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A fireplace is a cozy addition for a home that can add aesthetic value as well as warmth to your space. Whether you’re building new, retrofitting, or shopping for the perfect home there are options for most situations. You’ll find many design options as you start to shop but the initial consideration should be to determine a fuel source.
Wood-burning fireplaces offer the crackle of the fire, the fragrance of pitch, and the soft glow of coals. For some, there's nothing better than a perfectly lit wood fire. But along with the cozy flames and the perfect scent come some considerations.
A fireplace that burns natural gas can either be open or closed. An open hearth appears to be the same as a wood-burning fireplace and requires a chimney. These are called "vented" fireplaces. You can easily convert a wood-burning fireplace to a vented gas fireplace if you have access to a gas line.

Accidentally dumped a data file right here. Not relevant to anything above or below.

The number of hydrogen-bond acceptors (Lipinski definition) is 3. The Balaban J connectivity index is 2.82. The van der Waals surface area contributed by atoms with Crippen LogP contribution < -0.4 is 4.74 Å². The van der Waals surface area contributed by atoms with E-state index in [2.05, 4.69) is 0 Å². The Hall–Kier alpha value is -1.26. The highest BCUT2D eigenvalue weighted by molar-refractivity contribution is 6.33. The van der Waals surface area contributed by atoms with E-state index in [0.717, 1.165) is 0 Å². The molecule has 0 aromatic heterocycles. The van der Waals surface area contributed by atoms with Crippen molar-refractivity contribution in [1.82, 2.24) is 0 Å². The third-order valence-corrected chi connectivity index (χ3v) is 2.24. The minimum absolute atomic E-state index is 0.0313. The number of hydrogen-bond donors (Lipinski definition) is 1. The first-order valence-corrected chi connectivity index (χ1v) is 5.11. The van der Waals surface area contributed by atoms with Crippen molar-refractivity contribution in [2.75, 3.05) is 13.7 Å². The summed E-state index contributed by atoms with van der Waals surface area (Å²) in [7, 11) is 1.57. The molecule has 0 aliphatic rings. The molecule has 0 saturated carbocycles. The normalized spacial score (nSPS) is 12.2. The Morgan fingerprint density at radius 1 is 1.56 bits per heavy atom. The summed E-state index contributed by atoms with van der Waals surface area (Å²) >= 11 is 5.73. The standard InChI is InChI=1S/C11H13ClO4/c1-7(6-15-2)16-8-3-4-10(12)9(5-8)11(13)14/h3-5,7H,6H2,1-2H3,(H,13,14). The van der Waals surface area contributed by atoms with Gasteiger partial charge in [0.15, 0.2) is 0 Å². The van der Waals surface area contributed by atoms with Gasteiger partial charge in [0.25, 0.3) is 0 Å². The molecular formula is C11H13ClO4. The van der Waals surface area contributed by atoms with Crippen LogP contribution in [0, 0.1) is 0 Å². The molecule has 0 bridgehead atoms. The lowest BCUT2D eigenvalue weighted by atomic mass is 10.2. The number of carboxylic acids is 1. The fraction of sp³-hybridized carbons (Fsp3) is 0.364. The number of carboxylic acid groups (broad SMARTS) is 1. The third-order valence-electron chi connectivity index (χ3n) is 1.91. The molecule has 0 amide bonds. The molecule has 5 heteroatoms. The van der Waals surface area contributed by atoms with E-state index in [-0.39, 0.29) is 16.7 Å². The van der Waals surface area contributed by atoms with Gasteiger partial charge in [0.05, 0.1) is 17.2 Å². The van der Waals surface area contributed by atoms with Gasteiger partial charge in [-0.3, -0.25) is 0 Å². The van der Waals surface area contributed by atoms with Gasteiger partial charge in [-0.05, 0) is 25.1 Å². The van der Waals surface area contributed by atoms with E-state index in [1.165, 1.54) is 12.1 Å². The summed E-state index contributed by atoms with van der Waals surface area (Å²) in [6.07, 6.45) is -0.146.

An enclosed gas fireplace is a “ventless” unit. These require more intensive construction but are great to give you the “look” of an open fire without access to the flames. These can either operate on natural gas or propane.
A gel fireplace doesn't require specialized installation. Canned gel burns in a special unit that does not need ventilation. Often available in modern, minimalist designs, these fireplaces do not need access to gas lines or electricity. They can be installed anywhere on any wall.
Outside of the gel unit, the most effortless option to incorporate is an electric fireplace. Rather than flame, they use heated coils to provide warmth and a fan to project the air into the room. They often include flickering lights and simulated flames. Electric fireplaces require no vents and can install anywhere within proximity to an electrical outlet.
No matter which fireplace you select, take care to install it properly and operate it by the manufacturer's instructions. If a fireplace is an important feature to you, make sure your real estate agent knows it's on your "must-have" list.